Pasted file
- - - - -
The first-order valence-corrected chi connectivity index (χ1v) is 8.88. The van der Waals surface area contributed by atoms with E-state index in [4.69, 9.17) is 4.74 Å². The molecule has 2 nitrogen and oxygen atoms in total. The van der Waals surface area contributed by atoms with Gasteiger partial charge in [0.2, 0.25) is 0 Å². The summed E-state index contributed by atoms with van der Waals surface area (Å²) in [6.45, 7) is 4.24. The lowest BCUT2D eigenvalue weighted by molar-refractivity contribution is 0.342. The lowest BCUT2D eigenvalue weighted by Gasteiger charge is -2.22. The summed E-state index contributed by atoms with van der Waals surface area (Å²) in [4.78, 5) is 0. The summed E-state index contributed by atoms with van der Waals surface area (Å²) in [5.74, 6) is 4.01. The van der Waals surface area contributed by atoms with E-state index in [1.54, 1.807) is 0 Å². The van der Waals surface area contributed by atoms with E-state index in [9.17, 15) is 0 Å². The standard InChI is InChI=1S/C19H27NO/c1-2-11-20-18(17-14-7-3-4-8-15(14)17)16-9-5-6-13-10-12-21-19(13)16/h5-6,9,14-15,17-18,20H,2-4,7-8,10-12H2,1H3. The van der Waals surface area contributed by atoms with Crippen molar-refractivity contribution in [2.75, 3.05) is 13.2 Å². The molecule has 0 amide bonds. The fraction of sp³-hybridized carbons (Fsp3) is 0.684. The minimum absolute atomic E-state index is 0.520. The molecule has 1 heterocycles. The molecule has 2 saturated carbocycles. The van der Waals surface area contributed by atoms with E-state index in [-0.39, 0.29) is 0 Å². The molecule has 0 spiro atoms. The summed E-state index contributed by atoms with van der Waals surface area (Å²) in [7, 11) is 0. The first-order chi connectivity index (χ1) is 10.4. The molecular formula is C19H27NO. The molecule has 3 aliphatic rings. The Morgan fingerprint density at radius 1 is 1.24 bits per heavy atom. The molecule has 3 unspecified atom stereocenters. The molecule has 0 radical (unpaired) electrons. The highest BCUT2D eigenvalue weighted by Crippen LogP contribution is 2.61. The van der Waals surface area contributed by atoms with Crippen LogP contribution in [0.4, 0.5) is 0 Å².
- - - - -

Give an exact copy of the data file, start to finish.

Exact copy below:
The first-order valence-corrected chi connectivity index (χ1v) is 8.88. The van der Waals surface area contributed by atoms with E-state index in [4.69, 9.17) is 4.74 Å². The molecule has 2 nitrogen and oxygen atoms in total. The van der Waals surface area contributed by atoms with Gasteiger partial charge in [0.2, 0.25) is 0 Å². The summed E-state index contributed by atoms with van der Waals surface area (Å²) in [6.45, 7) is 4.24. The lowest BCUT2D eigenvalue weighted by molar-refractivity contribution is 0.342. The lowest BCUT2D eigenvalue weighted by Gasteiger charge is -2.22. The summed E-state index contributed by atoms with van der Waals surface area (Å²) in [4.78, 5) is 0. The summed E-state index contributed by atoms with van der Waals surface area (Å²) in [5.74, 6) is 4.01. The van der Waals surface area contributed by atoms with E-state index in [1.54, 1.807) is 0 Å². The van der Waals surface area contributed by atoms with E-state index in [9.17, 15) is 0 Å². The standard InChI is InChI=1S/C19H27NO/c1-2-11-20-18(17-14-7-3-4-8-15(14)17)16-9-5-6-13-10-12-21-19(13)16/h5-6,9,14-15,17-18,20H,2-4,7-8,10-12H2,1H3. The van der Waals surface area contributed by atoms with Crippen molar-refractivity contribution in [2.75, 3.05) is 13.2 Å². The molecule has 0 amide bonds. The fraction of sp³-hybridized carbons (Fsp3) is 0.684. The minimum absolute atomic E-state index is 0.520. The molecule has 1 heterocycles. The molecule has 2 saturated carbocycles. The van der Waals surface area contributed by atoms with E-state index in [-0.39, 0.29) is 0 Å². The molecule has 0 spiro atoms. The summed E-state index contributed by atoms with van der Waals surface area (Å²) in [7, 11) is 0. The first-order chi connectivity index (χ1) is 10.4. The molecular formula is C19H27NO. The molecule has 3 aliphatic rings. The Morgan fingerprint density at radius 1 is 1.24 bits per heavy atom. The molecule has 3 unspecified atom stereocenters. The molecule has 0 radical (unpaired) electrons. The highest BCUT2D eigenvalue weighted by Crippen LogP contribution is 2.61. The van der Waals surface area contributed by atoms with Crippen LogP contribution in [0.4, 0.5) is 0 Å².